Emergency technology on showcase at disaster conference

Texas leaders plan for next emergency

SAN ANTONIO - As Texas enters peak disaster season, emergency personnel from across the state have gathered in San Antonio to get on the same page.

"We have more major disasters than every other state in the nation," Texas Division of Emergency Management Chief Nim Kidd told KVUE Wednesday. More than 2,500 people have gathered under his watch this week for 181 workshops and 174 exhibitors, part of the 2016 Texas Emergency Management Conference in San Antonio.

"We come together here this time of year in order to be able to make sure that we're staying up on the latest technology, the best and most promising practices for response and making sure that the first time we meet our partners is not on the scene of the incident, but actually got to know them ahead of time," said Kidd.

Time is of the essence. Texas is approaching peak wildfire season and another hurricane season begins June first. Other events are harder plan for.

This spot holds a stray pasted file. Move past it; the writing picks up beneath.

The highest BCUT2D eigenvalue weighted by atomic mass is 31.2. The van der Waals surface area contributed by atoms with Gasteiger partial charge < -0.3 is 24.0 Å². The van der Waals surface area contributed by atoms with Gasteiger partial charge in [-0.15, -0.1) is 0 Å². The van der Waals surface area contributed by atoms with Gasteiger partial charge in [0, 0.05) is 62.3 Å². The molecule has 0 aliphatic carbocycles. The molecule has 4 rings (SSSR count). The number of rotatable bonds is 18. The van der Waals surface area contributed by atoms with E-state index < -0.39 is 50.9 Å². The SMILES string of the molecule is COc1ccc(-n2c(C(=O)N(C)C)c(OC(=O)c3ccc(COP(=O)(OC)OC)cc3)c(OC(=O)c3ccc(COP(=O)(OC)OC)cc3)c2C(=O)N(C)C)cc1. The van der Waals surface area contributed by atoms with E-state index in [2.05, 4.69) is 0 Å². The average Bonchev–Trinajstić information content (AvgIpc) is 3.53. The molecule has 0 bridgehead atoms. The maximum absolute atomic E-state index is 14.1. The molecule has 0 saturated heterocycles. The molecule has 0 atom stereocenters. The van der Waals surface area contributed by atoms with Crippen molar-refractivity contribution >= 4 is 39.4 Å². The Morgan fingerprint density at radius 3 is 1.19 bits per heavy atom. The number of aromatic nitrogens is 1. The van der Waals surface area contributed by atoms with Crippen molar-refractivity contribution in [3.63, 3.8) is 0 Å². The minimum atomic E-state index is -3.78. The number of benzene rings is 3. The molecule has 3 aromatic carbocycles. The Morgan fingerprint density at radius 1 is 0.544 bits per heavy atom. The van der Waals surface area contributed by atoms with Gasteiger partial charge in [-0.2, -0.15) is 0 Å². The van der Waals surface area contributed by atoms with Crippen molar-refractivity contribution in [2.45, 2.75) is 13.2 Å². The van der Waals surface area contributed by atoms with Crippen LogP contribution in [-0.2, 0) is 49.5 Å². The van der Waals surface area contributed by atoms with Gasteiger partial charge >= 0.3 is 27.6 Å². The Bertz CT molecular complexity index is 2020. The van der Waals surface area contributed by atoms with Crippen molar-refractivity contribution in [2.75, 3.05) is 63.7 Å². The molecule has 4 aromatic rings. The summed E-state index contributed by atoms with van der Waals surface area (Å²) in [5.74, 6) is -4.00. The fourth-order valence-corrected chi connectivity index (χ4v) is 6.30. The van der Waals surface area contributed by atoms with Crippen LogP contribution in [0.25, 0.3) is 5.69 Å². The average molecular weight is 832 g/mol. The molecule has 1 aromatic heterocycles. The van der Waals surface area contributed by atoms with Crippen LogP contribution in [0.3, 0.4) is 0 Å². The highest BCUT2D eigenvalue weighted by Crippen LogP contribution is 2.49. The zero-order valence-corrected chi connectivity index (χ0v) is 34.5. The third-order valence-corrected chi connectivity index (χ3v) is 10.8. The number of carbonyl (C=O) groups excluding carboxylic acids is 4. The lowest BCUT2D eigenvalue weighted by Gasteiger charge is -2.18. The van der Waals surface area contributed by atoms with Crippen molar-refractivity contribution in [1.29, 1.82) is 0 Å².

Kidd explained, "So you take any hazardous materials incident anywhere that could cause an evacuation or a shelter in place order, any transportation accident that could cause us to have to evacuate a hospital or a nursing home or assisted living facility. Those don't have seasons. Those can happen every day of the year."

While the types of disasters facing a state the size of Texas may remain the same, the technology is constantly changing. Keith Sawyer, Western Regional Manager for Oregon-based FLIR Systems, showcased a DJI drone fitted with thermal imaging that can quickly and safely identify hotspots from 400 feet up.

"It's a manpower multiplier," said Sawyer.

While technology has made communicating easier, everyone still needs a plan to reconnect once things go south.

"Don't wait until the next disaster to try to figure out how to connect with your family members," said Kidd.

With the next crisis possible at any moment, he brought his command center with him.

"Absolutely live right now," said Kidd. "Just like it is 24 hours a day, seven days a week back in Austin, where our State Operations Center staff is monitoring weather, chemical threats, hazardous material threats, traffic information. All of that is going on right here except it's in the convention center in downtown San Antonio."

© 2017 KVUE-TV


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